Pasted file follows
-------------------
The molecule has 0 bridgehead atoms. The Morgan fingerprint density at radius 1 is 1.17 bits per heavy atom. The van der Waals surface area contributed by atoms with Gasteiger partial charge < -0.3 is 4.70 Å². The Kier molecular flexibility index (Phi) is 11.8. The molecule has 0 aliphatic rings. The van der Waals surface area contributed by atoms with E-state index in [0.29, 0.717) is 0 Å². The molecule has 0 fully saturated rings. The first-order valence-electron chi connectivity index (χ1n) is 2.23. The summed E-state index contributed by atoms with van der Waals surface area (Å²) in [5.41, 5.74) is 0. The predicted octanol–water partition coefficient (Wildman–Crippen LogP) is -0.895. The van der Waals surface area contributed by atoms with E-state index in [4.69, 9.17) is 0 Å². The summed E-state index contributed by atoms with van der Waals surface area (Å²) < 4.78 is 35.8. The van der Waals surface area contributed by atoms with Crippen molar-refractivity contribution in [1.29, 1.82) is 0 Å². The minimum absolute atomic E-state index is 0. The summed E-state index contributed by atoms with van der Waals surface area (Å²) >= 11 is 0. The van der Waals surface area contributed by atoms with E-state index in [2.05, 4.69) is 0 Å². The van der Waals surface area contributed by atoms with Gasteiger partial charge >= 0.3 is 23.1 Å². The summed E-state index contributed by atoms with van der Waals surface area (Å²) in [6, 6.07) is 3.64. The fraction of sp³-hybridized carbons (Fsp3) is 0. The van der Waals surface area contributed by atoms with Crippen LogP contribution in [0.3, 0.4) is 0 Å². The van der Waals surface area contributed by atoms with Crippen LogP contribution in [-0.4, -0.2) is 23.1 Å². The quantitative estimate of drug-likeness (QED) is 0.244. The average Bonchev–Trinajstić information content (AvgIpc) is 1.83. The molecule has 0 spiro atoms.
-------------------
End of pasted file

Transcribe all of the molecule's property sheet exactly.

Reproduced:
The molecule has 0 bridgehead atoms. The Morgan fingerprint density at radius 1 is 1.17 bits per heavy atom. The van der Waals surface area contributed by atoms with Gasteiger partial charge < -0.3 is 4.70 Å². The Kier molecular flexibility index (Phi) is 11.8. The molecule has 0 aliphatic rings. The van der Waals surface area contributed by atoms with E-state index in [0.29, 0.717) is 0 Å². The molecule has 0 fully saturated rings. The first-order valence-electron chi connectivity index (χ1n) is 2.23. The summed E-state index contributed by atoms with van der Waals surface area (Å²) in [5.41, 5.74) is 0. The predicted octanol–water partition coefficient (Wildman–Crippen LogP) is -0.895. The van der Waals surface area contributed by atoms with E-state index in [4.69, 9.17) is 0 Å². The summed E-state index contributed by atoms with van der Waals surface area (Å²) < 4.78 is 35.8. The van der Waals surface area contributed by atoms with Crippen molar-refractivity contribution in [1.29, 1.82) is 0 Å². The minimum absolute atomic E-state index is 0. The summed E-state index contributed by atoms with van der Waals surface area (Å²) >= 11 is 0. The van der Waals surface area contributed by atoms with E-state index in [2.05, 4.69) is 0 Å². The van der Waals surface area contributed by atoms with Gasteiger partial charge >= 0.3 is 23.1 Å². The summed E-state index contributed by atoms with van der Waals surface area (Å²) in [6, 6.07) is 3.64. The fraction of sp³-hybridized carbons (Fsp3) is 0. The van der Waals surface area contributed by atoms with Crippen LogP contribution in [0.3, 0.4) is 0 Å². The van der Waals surface area contributed by atoms with Crippen LogP contribution in [-0.4, -0.2) is 23.1 Å². The quantitative estimate of drug-likeness (QED) is 0.244. The average Bonchev–Trinajstić information content (AvgIpc) is 1.83. The molecule has 0 spiro atoms.